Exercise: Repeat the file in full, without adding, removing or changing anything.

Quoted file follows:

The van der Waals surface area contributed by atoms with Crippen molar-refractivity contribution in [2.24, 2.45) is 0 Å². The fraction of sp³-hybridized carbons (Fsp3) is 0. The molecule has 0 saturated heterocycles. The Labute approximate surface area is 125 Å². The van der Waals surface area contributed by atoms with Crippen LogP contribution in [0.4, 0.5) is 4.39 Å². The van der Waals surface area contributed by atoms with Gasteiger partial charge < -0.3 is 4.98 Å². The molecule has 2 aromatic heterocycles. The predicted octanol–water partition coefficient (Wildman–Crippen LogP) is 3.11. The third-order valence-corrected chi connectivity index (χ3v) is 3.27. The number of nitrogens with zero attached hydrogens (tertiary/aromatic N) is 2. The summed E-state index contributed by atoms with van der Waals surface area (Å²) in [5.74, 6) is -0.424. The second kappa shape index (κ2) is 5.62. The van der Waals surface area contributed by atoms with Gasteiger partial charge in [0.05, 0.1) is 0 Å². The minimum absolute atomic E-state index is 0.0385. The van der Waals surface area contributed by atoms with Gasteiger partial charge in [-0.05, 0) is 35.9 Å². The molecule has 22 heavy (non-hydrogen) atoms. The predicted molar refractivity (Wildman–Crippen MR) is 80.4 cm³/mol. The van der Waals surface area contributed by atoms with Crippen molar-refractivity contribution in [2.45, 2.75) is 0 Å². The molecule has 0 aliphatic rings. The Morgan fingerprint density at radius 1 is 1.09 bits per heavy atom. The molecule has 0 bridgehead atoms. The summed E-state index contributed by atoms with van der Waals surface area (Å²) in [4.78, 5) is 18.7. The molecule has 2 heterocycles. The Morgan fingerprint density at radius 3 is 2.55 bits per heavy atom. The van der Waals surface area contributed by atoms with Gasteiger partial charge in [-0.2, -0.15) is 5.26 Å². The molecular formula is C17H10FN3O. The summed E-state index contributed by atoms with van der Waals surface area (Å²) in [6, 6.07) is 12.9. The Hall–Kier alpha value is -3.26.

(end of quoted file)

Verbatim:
The van der Waals surface area contributed by atoms with Crippen molar-refractivity contribution in [2.24, 2.45) is 0 Å². The fraction of sp³-hybridized carbons (Fsp3) is 0. The molecule has 0 saturated heterocycles. The Labute approximate surface area is 125 Å². The van der Waals surface area contributed by atoms with Crippen LogP contribution in [0.4, 0.5) is 4.39 Å². The van der Waals surface area contributed by atoms with Gasteiger partial charge < -0.3 is 4.98 Å². The molecule has 2 aromatic heterocycles. The predicted octanol–water partition coefficient (Wildman–Crippen LogP) is 3.11. The third-order valence-corrected chi connectivity index (χ3v) is 3.27. The number of nitrogens with zero attached hydrogens (tertiary/aromatic N) is 2. The summed E-state index contributed by atoms with van der Waals surface area (Å²) in [5.74, 6) is -0.424. The second kappa shape index (κ2) is 5.62. The van der Waals surface area contributed by atoms with Gasteiger partial charge in [0.05, 0.1) is 0 Å². The minimum absolute atomic E-state index is 0.0385. The van der Waals surface area contributed by atoms with Gasteiger partial charge in [-0.05, 0) is 35.9 Å². The molecule has 22 heavy (non-hydrogen) atoms. The predicted molar refractivity (Wildman–Crippen MR) is 80.4 cm³/mol. The van der Waals surface area contributed by atoms with Crippen molar-refractivity contribution in [2.45, 2.75) is 0 Å². The molecule has 0 aliphatic rings. The Morgan fingerprint density at radius 1 is 1.09 bits per heavy atom. The molecule has 0 bridgehead atoms. The summed E-state index contributed by atoms with van der Waals surface area (Å²) in [4.78, 5) is 18.7. The molecule has 2 heterocycles. The Morgan fingerprint density at radius 3 is 2.55 bits per heavy atom. The van der Waals surface area contributed by atoms with Gasteiger partial charge in [-0.2, -0.15) is 5.26 Å². The molecular formula is C17H10FN3O. The summed E-state index contributed by atoms with van der Waals surface area (Å²) in [6, 6.07) is 12.9. The Hall–Kier alpha value is -3.26.